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THE QUARTERDAY REVIEW The Poetry of Mythic Journeys

Executive editor: Lucy Johnson Advisory editor: Leslie E. Owen

Samhain 2015 |ELIZABETH ARCHER| |GEORGE WELLS |ANNE LAWRENCE BRADSHAW| |R.L. BLACK |ANNIE CALDWELL |CLIVE TERN |ANNE KEITH| |GREGG SAPP|BOBBY STEVE BAKER| MARGUERITE MARíA RIVAS |WILLIAM RULEMAN| |SHARI JO LeKANE-YENTUMI|LIUSAIDH| © The Quarterday Review/Respective Poets November 2015 Published by Quarterday Press www.quarterdayreview.com

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Table of Contents Welcome to the ​ Samhain Issue EDITORIAL by LUCY JOHNSON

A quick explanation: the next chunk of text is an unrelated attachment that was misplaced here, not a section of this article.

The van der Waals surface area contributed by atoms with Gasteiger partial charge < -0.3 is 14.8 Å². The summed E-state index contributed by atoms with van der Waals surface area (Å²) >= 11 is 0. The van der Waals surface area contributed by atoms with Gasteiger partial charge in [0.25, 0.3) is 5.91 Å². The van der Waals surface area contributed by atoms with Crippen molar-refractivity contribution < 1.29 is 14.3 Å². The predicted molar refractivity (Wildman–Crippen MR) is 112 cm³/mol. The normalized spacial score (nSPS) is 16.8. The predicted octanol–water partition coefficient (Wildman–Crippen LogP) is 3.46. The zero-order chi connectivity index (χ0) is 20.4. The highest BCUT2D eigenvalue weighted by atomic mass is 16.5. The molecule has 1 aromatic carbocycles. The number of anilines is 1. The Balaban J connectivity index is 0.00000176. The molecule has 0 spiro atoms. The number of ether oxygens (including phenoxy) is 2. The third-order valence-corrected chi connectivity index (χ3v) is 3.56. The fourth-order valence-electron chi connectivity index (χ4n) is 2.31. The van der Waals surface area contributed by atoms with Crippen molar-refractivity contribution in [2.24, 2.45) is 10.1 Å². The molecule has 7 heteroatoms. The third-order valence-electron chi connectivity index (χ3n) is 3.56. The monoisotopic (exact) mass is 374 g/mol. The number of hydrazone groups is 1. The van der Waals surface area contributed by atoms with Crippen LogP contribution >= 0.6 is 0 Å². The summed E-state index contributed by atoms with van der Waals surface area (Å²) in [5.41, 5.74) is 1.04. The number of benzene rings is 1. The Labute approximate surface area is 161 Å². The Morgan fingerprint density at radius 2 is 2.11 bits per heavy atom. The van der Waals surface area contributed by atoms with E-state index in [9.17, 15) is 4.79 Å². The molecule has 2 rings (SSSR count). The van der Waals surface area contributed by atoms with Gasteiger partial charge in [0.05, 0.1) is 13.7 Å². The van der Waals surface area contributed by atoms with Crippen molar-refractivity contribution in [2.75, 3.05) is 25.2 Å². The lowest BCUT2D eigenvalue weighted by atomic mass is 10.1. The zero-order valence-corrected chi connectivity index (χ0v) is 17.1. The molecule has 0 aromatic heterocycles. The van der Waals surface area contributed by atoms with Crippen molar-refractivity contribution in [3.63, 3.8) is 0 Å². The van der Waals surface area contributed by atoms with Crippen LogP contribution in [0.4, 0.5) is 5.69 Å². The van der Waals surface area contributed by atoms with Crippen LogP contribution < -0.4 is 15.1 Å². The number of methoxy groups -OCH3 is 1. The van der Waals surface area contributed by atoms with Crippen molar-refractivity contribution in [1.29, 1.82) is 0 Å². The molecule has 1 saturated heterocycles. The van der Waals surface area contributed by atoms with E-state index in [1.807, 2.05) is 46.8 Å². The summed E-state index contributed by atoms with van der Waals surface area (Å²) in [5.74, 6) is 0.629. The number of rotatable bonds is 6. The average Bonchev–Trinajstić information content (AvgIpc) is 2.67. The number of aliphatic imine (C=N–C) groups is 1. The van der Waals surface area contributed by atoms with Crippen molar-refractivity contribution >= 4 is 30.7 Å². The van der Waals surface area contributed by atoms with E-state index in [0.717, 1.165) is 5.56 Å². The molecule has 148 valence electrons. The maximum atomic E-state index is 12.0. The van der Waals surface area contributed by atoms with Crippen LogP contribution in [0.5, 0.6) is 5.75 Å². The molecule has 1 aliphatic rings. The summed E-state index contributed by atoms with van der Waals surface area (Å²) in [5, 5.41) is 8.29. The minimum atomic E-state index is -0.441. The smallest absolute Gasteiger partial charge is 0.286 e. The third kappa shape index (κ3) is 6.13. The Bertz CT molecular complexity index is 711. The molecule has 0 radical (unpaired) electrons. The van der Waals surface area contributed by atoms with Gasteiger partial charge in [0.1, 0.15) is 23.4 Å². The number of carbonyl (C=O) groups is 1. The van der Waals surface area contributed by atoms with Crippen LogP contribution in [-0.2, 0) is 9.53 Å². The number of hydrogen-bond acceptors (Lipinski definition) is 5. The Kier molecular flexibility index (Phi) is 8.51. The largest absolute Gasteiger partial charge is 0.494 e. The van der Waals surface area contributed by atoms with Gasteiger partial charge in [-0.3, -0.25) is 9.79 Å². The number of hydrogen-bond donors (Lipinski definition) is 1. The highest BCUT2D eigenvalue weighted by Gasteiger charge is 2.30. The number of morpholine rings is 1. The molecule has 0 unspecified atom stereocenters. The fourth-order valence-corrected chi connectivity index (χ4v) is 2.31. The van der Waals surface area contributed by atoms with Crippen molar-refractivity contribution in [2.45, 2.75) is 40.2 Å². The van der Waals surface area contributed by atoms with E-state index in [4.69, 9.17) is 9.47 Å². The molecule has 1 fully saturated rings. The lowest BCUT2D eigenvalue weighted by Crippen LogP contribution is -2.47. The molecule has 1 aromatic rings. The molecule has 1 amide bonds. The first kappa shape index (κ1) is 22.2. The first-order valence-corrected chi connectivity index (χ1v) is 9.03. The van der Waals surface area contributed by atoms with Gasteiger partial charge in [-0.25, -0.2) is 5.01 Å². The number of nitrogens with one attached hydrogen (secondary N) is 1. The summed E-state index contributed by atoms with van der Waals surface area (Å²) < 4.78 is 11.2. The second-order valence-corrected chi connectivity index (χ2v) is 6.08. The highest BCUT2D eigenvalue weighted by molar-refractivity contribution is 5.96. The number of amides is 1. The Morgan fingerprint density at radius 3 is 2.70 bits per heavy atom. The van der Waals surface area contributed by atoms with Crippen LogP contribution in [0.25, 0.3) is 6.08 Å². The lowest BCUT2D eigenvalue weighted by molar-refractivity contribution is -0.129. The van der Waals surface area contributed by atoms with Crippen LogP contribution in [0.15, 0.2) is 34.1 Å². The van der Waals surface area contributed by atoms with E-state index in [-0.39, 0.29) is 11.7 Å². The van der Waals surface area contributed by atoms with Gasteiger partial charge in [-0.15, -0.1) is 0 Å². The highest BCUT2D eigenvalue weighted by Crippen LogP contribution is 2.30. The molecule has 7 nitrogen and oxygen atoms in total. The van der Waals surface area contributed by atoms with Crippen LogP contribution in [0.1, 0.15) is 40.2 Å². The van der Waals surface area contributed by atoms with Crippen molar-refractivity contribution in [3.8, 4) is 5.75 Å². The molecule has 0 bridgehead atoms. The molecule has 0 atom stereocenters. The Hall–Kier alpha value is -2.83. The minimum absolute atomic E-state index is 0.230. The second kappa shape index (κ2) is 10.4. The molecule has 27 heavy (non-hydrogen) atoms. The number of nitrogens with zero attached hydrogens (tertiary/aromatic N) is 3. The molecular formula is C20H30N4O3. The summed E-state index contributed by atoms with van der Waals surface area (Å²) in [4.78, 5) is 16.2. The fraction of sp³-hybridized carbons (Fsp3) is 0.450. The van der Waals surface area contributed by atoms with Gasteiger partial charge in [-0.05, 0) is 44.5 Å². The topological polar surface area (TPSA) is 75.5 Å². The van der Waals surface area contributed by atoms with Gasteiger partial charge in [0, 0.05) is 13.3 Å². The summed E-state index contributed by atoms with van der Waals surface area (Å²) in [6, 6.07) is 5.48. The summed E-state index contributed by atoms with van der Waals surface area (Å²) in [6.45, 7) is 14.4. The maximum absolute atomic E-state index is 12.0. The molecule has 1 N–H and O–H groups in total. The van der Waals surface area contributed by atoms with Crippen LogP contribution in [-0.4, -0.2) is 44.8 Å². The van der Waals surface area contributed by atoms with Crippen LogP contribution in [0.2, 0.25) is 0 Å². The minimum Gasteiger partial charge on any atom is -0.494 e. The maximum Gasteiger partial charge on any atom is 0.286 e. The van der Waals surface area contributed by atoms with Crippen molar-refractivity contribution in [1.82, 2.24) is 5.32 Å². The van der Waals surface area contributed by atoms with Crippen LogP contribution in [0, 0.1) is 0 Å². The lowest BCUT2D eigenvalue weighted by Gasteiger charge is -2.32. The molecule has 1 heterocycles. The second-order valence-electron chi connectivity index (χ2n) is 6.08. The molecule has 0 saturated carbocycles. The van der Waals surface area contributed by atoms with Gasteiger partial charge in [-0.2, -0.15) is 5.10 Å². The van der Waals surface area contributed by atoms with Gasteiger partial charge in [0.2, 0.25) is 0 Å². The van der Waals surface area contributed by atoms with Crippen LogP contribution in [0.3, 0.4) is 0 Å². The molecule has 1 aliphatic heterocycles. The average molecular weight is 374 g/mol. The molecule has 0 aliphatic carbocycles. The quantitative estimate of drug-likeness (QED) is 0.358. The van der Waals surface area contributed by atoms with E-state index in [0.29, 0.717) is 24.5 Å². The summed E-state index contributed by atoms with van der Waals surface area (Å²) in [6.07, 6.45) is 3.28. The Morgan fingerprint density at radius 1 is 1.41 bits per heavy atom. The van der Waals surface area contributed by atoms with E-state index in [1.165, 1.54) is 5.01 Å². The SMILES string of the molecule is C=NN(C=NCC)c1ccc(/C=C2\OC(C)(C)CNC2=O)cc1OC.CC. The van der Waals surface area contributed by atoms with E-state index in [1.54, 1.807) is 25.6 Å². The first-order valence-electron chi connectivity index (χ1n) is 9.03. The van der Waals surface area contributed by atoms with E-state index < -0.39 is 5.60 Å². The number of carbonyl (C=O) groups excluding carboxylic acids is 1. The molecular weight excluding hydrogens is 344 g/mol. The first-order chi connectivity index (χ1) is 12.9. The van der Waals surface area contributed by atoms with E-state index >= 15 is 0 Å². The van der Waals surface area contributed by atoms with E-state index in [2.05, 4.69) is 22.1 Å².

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Editor’s Choice — In Flanders Fields A POEM by JOHN McCRAE

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The Samhain Poems Bonfire of the Dead RHYMED STANZAS by ELIZABETH ARCHER

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All Souls Night 1916 RHYMING TERCETS by ALFONS PETZOLD tra. WILLIAM RULEMAN

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A Summons To All While On An Evening Jaunt RHYMED HEXAMETER WITH COUPLET by WILLIAM RULEMAN

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Miss Me Broken A PANTOUM by GEORGE WELLS

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Moonlight RHYMED QUATRAINS by ANNE LAWRENCE BRADSHAW

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In This Place Where I Slept And Dreamed A PROSE POEM by R.L. BLACK

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Weather Advisory AN AMERICAN CINQUAIN by MARGUERITE MARíA RIVAS